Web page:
agreed. I am impressed that its only 3 times longer. if there are 100 source files then the optimiser has 100 times as much stuff to think about at once. I guess the real slow down is when that makes you hit swap.

                  Comment


                  • #10
                    Originally posted by ssam View Post
                    agreed. I am impressed that its only 3 times longer. if there are 100 source files then the optimiser has 100 times as much stuff to think about at once. I guess the real slow down is when that makes you hit swap.
                    Well that's of course only valid if you're building the source yourself. If this is built into pre-compiled binaries, compile time becomes very irrelevant to the user.

                    Comment


                    • #11
                      Originally posted by ssam View Post
                      agreed. I am impressed that its only 3 times longer. if there are 100 source files then the optimiser has 100 times as much stuff to think about at once. I guess the real slow down is when that makes you hit swap.
                      Sorry, your math doesn't add up. Let's say you have 100 files that compiled without LTO will take 100 seconds and with LTO a theoretical 300 seconds.
                      So for how many times should be as slow?
                      From the 100 seconds, the preprocessor of the C/C++ compiler will have to expand the includes, the scanner have to tokenize the file, the parser generates an AST (a tree that describe the source code). The AST is visited and is written into GIMPLE. The GCC optimizer optimizes the GIMPLE representation (using every file individually) and later it uses registry allocation and generates the .o (object file) for every source file. At the end, the linking step is made.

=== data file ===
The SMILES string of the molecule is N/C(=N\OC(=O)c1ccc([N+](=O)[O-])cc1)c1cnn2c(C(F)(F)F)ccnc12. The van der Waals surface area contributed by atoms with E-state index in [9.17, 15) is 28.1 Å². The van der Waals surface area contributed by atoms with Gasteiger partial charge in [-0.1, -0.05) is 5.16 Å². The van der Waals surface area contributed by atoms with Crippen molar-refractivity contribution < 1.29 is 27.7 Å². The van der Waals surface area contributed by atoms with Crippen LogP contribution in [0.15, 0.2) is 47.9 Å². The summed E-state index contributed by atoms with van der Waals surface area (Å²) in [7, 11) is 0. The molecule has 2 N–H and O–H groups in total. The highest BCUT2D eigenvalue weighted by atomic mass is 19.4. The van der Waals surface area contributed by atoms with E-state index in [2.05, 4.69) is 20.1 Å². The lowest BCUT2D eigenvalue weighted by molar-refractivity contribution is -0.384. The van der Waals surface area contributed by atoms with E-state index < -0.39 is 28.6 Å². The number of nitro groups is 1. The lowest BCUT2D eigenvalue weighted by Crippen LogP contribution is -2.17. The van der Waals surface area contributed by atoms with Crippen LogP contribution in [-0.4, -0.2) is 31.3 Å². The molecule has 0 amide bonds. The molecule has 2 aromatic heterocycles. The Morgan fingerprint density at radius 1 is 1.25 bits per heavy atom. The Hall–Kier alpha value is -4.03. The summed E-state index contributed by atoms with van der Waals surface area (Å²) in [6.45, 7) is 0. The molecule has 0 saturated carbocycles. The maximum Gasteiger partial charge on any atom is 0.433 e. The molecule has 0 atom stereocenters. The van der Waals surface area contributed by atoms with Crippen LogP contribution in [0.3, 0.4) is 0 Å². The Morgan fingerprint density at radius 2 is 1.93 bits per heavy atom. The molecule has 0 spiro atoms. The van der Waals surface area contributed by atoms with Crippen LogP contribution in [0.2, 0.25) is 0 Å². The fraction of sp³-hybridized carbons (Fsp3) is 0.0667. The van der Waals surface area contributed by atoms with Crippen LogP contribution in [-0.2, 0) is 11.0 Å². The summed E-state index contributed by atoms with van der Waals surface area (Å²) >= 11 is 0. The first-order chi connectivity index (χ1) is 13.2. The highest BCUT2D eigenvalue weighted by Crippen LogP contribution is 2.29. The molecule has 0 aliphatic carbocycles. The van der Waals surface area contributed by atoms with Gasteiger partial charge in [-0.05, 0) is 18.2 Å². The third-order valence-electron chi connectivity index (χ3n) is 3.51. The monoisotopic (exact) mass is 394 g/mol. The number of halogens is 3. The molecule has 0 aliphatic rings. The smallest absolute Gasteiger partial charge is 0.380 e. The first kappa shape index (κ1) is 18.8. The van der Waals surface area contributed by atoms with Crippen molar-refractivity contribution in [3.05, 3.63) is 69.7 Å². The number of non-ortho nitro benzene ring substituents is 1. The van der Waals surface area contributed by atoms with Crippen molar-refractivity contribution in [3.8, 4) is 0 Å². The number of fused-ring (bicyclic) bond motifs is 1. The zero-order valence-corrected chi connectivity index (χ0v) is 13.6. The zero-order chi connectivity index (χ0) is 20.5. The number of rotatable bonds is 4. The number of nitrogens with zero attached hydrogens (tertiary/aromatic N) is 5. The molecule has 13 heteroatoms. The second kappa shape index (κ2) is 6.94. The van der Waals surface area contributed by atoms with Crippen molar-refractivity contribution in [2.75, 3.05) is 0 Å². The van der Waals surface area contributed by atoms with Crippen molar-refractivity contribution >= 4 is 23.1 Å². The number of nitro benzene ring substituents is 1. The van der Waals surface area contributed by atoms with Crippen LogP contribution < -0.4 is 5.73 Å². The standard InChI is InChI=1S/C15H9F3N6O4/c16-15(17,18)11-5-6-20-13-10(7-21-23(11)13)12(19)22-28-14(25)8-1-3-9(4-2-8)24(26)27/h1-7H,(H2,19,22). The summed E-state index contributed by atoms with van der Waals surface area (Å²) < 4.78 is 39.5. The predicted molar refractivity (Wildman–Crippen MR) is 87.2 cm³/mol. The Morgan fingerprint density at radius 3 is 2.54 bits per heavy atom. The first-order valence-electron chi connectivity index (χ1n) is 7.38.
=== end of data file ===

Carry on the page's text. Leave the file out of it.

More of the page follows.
All added up to 100 seconds.
                      In LTO mode, things happen a bit differently: the compiler writes to GIMPLE, and there is no optimization upfront. But later, in the linking step.
                      As header expansion, template expansion, parsing, linking happen in both cases, it seems that optimizing the 100 files individually (from GIMPLE to .o files) will take let's say 50 seconds. So the non-optimizing step is the other 50 seconds.
                      And with LTO will take the 300 seconds - parsing/expanding,etc. (=50 seconds) = 250 seconds.
                      So a program with LTO will basically work like for 5 times as slow (the numbers are fictitious but close to reality).
                      Anyway, why just 5 times as slow and not 100!? Because LTO is not a naive implementation: before optimizing, is very easy to generate a call-graph based on GIMPLE (it is done by both LTO and non-LTO optimizer). This call graph is the scale of how much LTO "knows many files in the same time". So if a function does its own math routine, and at the end executes a "printf", it doesn't need to think to any other external function than printf. Another part is that LTO has more information to do inlining, so it will do inlining in an extensive scale. Also, it can consolidate more functions (like static constructors), as it knows that at runtime which constructors are and which are their dependency graph.
                      So LTO is it some times slower than the entire compilation process (I think that the optimizing time, is around 30%, but I don't have real numbers, but if it would be 30%, it would mean that LTO will be a 7 times slower optimizer, with sometimes great effect, sometimes not so much).
                      At the end I think that LTO has a great value for desktop applications: they have a lot of code that is unused, because most of big applications are loading a lot of frameworks at startup. And I hope that LTO will be a combination that reduce the startup time (as LTO can prove that parts of a function are not used at all, so can be safely removed, and combining of the static constructors told earlier). Performance wise, is a hard thing to say, excluding the developer is not aware of how C++ works. Because in most times the code is using templates (like STL) and this expanded code is already well inlined, so there is no way that LTO gives more information than already specialized templates are.